Lenders’ umbrella group UK Finance has given its housing and mortgage market forecasts for 2022 and 2023 together, plus a year-end report for 2021.
It estimates that total house purchase transactions - including cash purchases as well as mortgaged purchases - will reach 1.5m this year which is 47 per cent higher than 2020 and the largest total since 2007.
Buying homes rather than remortgaging will be the key driver in this surge, it says - house purchases will account for £200 billion of borrowing against £62 billion for remortgaging.
Buy to let has also had a strong year, with purchase activity increasing to £18 billion, up no less than 83 per cent on 2020.
James Tatch, of the data and research division at UK Finance, says: “2021 has been a record year for mortgage lending amid the stamp duty holiday and homeworkers moving from cities.
“The outlook for the housing and mortgage markets over the next two years is for a return to more stable, balanced picture following the upheavals of the last two years.
“While risks remain, both to new lending and ongoing affordability, the market looks to be emerging from the pandemic in a better place than previously anticipated, supported by a much-improved wider economic outlook.”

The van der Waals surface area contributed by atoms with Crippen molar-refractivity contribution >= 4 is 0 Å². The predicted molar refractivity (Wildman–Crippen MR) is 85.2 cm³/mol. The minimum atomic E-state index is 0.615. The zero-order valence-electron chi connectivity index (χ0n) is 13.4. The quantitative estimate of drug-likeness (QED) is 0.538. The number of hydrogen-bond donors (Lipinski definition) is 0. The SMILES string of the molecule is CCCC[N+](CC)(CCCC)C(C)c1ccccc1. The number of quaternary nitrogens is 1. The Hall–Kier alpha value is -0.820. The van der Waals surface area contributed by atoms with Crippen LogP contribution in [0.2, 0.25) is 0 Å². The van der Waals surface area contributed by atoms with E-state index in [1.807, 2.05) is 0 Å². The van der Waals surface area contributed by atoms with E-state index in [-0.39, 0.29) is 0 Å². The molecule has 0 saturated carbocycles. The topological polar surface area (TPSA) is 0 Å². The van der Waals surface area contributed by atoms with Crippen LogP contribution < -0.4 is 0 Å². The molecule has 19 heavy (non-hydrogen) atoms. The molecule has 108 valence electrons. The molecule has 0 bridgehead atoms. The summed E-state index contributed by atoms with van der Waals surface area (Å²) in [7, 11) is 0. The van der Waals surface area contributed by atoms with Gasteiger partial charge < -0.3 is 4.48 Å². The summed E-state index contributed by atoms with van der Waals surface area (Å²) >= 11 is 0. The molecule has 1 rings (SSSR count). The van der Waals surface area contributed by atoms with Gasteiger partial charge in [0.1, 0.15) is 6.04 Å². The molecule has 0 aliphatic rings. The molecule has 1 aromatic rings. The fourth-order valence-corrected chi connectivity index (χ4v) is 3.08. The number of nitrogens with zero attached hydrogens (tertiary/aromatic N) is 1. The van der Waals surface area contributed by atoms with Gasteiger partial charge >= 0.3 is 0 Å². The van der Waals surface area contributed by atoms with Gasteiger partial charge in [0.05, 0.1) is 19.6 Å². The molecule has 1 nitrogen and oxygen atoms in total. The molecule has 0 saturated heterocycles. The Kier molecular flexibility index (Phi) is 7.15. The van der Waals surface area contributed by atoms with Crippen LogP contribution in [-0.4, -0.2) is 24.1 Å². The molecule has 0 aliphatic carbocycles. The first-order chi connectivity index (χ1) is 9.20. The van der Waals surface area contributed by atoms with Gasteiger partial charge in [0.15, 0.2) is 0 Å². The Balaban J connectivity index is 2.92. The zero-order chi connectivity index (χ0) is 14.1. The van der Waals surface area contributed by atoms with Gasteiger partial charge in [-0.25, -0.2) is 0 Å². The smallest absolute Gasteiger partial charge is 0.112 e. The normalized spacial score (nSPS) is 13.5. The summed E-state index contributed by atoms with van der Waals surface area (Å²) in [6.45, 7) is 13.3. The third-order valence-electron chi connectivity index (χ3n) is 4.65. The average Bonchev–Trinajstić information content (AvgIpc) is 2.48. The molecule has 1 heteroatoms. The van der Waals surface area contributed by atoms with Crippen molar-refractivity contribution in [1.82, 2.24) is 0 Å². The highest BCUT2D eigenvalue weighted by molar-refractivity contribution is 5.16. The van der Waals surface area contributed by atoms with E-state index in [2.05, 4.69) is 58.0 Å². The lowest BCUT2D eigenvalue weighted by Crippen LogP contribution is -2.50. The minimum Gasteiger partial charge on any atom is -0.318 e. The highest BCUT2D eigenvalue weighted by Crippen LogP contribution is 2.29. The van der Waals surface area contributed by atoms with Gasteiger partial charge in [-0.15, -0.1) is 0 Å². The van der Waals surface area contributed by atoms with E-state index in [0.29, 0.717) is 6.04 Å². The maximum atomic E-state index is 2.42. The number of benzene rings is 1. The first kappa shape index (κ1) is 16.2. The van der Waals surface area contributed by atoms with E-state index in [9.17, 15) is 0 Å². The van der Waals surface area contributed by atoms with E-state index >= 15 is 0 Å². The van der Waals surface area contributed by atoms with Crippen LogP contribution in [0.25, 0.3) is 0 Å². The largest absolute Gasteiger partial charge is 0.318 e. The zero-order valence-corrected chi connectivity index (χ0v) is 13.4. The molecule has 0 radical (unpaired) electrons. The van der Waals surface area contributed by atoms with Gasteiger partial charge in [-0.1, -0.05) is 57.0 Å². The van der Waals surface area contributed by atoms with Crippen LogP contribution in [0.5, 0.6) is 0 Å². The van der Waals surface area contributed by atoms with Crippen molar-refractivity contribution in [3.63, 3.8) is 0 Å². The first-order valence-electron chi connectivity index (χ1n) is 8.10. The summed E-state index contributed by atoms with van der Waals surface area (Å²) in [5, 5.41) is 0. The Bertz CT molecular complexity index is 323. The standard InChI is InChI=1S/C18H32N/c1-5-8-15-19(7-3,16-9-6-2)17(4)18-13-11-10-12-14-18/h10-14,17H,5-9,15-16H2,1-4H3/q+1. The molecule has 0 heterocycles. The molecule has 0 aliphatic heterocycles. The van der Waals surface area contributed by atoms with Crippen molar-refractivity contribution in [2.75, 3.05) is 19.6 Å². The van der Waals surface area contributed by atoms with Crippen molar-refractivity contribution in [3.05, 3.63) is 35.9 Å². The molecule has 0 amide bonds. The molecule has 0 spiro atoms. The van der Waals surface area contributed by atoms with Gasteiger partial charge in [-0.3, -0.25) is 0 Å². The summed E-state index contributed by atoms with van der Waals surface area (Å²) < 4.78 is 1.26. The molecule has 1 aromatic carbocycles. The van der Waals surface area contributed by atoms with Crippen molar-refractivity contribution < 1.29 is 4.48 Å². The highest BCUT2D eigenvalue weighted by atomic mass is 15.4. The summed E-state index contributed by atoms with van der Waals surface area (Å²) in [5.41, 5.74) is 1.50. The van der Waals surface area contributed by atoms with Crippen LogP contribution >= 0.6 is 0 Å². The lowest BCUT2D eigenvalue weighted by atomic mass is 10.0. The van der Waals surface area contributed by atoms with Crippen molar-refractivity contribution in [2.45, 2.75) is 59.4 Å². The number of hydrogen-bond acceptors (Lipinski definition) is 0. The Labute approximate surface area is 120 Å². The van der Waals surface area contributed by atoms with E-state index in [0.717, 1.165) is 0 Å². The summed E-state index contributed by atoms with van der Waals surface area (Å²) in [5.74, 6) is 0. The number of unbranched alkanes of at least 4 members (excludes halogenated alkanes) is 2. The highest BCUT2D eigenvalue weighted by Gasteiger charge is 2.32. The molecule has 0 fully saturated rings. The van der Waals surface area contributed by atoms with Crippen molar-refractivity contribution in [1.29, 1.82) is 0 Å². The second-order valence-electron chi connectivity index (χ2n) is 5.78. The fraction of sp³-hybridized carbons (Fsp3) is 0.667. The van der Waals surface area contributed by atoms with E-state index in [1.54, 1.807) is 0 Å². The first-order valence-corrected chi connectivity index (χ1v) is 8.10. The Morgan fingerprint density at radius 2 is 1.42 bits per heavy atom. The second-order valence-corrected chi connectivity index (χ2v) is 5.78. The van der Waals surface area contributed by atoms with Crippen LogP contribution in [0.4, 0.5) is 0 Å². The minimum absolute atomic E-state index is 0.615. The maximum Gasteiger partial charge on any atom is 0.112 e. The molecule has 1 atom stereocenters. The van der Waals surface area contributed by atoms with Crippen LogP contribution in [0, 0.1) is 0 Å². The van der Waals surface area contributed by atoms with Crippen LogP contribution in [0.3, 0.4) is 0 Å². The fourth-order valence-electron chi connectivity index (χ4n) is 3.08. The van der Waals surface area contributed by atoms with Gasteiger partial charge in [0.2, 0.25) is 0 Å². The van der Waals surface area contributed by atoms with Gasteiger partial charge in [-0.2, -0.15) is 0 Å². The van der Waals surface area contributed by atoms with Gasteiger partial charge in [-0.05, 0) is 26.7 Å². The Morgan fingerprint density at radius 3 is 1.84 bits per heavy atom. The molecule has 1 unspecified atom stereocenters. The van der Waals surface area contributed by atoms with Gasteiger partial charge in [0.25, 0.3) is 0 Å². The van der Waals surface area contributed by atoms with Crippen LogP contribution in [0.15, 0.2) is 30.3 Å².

In response to the data, Mark Harris - chief executive of mortgage broker SPF Private Clients - says: “It is no surprise that 2021 is set to be a record year for the mortgage market, on a par with 2007.
“It is also inevitable that the market will calm down next year; indeed, we have already started to see this. Many people brought forward purchases in order to take advantage of the stamp duty holiday; now that has passed, there is less of a frenzy, although there is still plenty of demand and while interest rates remain low, that will continue to fuel the market.
“Interestingly, UK Finance expects activity to pick up again in 2023 after a quieter 2022, mainly due to a pick-up in remortgage activity. Many people taking out cheap fixes in the past year will find those maturing and will be looking for another deal, at a time when interest rates could well be higher than they are now.”